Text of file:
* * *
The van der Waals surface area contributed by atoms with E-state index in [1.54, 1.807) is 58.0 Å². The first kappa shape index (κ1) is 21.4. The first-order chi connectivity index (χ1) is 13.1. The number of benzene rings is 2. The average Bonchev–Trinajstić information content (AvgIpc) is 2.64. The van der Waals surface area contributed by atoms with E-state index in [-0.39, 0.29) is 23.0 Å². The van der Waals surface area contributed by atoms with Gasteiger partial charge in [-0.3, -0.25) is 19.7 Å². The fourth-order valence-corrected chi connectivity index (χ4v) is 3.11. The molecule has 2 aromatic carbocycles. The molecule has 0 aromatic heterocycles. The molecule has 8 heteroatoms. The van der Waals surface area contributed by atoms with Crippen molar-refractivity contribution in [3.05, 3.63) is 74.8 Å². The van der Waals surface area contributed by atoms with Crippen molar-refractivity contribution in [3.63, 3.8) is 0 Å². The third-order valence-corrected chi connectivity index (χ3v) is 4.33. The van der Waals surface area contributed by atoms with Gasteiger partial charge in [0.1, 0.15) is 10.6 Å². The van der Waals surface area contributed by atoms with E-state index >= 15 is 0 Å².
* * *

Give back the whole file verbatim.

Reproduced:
The van der Waals surface area contributed by atoms with E-state index in [1.54, 1.807) is 58.0 Å². The first kappa shape index (κ1) is 21.4. The first-order chi connectivity index (χ1) is 13.1. The number of benzene rings is 2. The average Bonchev–Trinajstić information content (AvgIpc) is 2.64. The van der Waals surface area contributed by atoms with E-state index in [-0.39, 0.29) is 23.0 Å². The van der Waals surface area contributed by atoms with Gasteiger partial charge in [-0.3, -0.25) is 19.7 Å². The fourth-order valence-corrected chi connectivity index (χ4v) is 3.11. The molecule has 2 aromatic carbocycles. The molecule has 0 aromatic heterocycles. The molecule has 8 heteroatoms. The van der Waals surface area contributed by atoms with Crippen molar-refractivity contribution in [3.05, 3.63) is 74.8 Å². The van der Waals surface area contributed by atoms with Crippen molar-refractivity contribution in [3.63, 3.8) is 0 Å². The third-order valence-corrected chi connectivity index (χ3v) is 4.33. The van der Waals surface area contributed by atoms with Gasteiger partial charge in [0.1, 0.15) is 10.6 Å². The van der Waals surface area contributed by atoms with E-state index >= 15 is 0 Å².